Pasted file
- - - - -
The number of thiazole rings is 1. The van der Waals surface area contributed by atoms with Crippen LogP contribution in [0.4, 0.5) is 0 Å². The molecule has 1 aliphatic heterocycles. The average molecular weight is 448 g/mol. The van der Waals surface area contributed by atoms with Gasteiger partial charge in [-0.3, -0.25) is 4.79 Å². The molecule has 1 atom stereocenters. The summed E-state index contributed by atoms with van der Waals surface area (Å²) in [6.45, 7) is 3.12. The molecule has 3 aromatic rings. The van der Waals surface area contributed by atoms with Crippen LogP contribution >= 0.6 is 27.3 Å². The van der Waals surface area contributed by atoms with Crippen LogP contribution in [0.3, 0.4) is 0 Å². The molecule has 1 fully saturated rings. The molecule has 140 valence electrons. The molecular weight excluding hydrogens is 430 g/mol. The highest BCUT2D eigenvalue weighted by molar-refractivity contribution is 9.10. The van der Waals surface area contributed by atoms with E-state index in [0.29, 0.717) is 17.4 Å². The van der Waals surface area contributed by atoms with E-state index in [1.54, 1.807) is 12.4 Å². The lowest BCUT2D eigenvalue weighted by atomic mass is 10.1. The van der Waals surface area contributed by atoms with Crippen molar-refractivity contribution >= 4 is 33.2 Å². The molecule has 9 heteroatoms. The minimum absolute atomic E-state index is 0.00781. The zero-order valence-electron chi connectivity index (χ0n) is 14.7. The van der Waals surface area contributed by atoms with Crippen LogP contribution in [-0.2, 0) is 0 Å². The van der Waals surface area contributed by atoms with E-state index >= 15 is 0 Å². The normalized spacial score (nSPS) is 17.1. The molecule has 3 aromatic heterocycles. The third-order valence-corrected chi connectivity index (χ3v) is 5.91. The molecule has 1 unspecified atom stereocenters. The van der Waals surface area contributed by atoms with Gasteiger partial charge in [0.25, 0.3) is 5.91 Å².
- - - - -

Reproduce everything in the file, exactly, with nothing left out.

The number of thiazole rings is 1. The van der Waals surface area contributed by atoms with Crippen LogP contribution in [0.4, 0.5) is 0 Å². The molecule has 1 aliphatic heterocycles. The average molecular weight is 448 g/mol. The van der Waals surface area contributed by atoms with Gasteiger partial charge in [-0.3, -0.25) is 4.79 Å². The molecule has 1 atom stereocenters. The summed E-state index contributed by atoms with van der Waals surface area (Å²) in [6.45, 7) is 3.12. The molecule has 3 aromatic rings. The van der Waals surface area contributed by atoms with Crippen LogP contribution >= 0.6 is 27.3 Å². The van der Waals surface area contributed by atoms with Crippen LogP contribution in [0.3, 0.4) is 0 Å². The molecule has 1 fully saturated rings. The molecule has 140 valence electrons. The molecular weight excluding hydrogens is 430 g/mol. The highest BCUT2D eigenvalue weighted by molar-refractivity contribution is 9.10. The van der Waals surface area contributed by atoms with E-state index in [0.29, 0.717) is 17.4 Å². The van der Waals surface area contributed by atoms with E-state index in [1.54, 1.807) is 12.4 Å². The lowest BCUT2D eigenvalue weighted by atomic mass is 10.1. The van der Waals surface area contributed by atoms with Crippen molar-refractivity contribution >= 4 is 33.2 Å². The molecule has 9 heteroatoms. The minimum absolute atomic E-state index is 0.00781. The zero-order valence-electron chi connectivity index (χ0n) is 14.7. The van der Waals surface area contributed by atoms with Crippen LogP contribution in [-0.2, 0) is 0 Å². The van der Waals surface area contributed by atoms with E-state index >= 15 is 0 Å². The normalized spacial score (nSPS) is 17.1. The molecule has 3 aromatic heterocycles. The third-order valence-corrected chi connectivity index (χ3v) is 5.91. The molecule has 1 unspecified atom stereocenters. The van der Waals surface area contributed by atoms with Gasteiger partial charge in [0.25, 0.3) is 5.91 Å².